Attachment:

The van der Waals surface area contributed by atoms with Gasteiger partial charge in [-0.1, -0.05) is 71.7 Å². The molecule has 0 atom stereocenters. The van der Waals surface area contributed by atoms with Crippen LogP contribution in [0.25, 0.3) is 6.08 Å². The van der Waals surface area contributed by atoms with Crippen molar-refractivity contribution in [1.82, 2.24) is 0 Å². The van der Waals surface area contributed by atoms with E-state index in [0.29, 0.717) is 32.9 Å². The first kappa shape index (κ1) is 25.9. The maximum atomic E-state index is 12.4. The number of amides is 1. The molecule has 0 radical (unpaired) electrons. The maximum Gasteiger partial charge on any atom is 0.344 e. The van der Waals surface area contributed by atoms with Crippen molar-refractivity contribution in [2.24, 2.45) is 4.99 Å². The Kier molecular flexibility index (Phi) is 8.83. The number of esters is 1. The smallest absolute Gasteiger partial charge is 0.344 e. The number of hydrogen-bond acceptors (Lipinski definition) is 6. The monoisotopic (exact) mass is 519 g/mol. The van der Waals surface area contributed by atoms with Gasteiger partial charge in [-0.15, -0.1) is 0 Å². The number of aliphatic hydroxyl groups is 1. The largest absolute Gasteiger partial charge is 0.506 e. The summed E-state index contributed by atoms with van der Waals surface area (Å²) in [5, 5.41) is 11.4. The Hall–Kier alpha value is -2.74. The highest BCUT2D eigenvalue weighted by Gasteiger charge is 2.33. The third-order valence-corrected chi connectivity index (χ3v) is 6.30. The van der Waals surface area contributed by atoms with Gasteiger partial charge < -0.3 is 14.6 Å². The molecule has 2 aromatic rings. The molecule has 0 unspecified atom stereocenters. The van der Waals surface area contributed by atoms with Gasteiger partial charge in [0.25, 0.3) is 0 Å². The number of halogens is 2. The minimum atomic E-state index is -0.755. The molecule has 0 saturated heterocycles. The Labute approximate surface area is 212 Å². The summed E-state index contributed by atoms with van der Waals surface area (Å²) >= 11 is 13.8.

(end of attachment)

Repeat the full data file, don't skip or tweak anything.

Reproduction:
The van der Waals surface area contributed by atoms with Gasteiger partial charge in [-0.1, -0.05) is 71.7 Å². The molecule has 0 atom stereocenters. The van der Waals surface area contributed by atoms with Crippen LogP contribution in [0.25, 0.3) is 6.08 Å². The van der Waals surface area contributed by atoms with Crippen molar-refractivity contribution in [1.82, 2.24) is 0 Å². The van der Waals surface area contributed by atoms with E-state index in [0.29, 0.717) is 32.9 Å². The first kappa shape index (κ1) is 25.9. The maximum atomic E-state index is 12.4. The number of amides is 1. The molecule has 0 radical (unpaired) electrons. The maximum Gasteiger partial charge on any atom is 0.344 e. The van der Waals surface area contributed by atoms with Crippen molar-refractivity contribution in [2.24, 2.45) is 4.99 Å². The Kier molecular flexibility index (Phi) is 8.83. The number of esters is 1. The smallest absolute Gasteiger partial charge is 0.344 e. The number of hydrogen-bond acceptors (Lipinski definition) is 6. The monoisotopic (exact) mass is 519 g/mol. The van der Waals surface area contributed by atoms with Gasteiger partial charge in [-0.15, -0.1) is 0 Å². The number of aliphatic hydroxyl groups is 1. The largest absolute Gasteiger partial charge is 0.506 e. The summed E-state index contributed by atoms with van der Waals surface area (Å²) in [5, 5.41) is 11.4. The Hall–Kier alpha value is -2.74. The highest BCUT2D eigenvalue weighted by Gasteiger charge is 2.33. The third-order valence-corrected chi connectivity index (χ3v) is 6.30. The van der Waals surface area contributed by atoms with Gasteiger partial charge < -0.3 is 14.6 Å². The molecule has 2 aromatic rings. The molecule has 0 unspecified atom stereocenters. The van der Waals surface area contributed by atoms with Gasteiger partial charge in [0.25, 0.3) is 0 Å². The number of halogens is 2. The minimum atomic E-state index is -0.755. The molecule has 0 saturated heterocycles. The Labute approximate surface area is 212 Å². The summed E-state index contributed by atoms with van der Waals surface area (Å²) >= 11 is 13.8.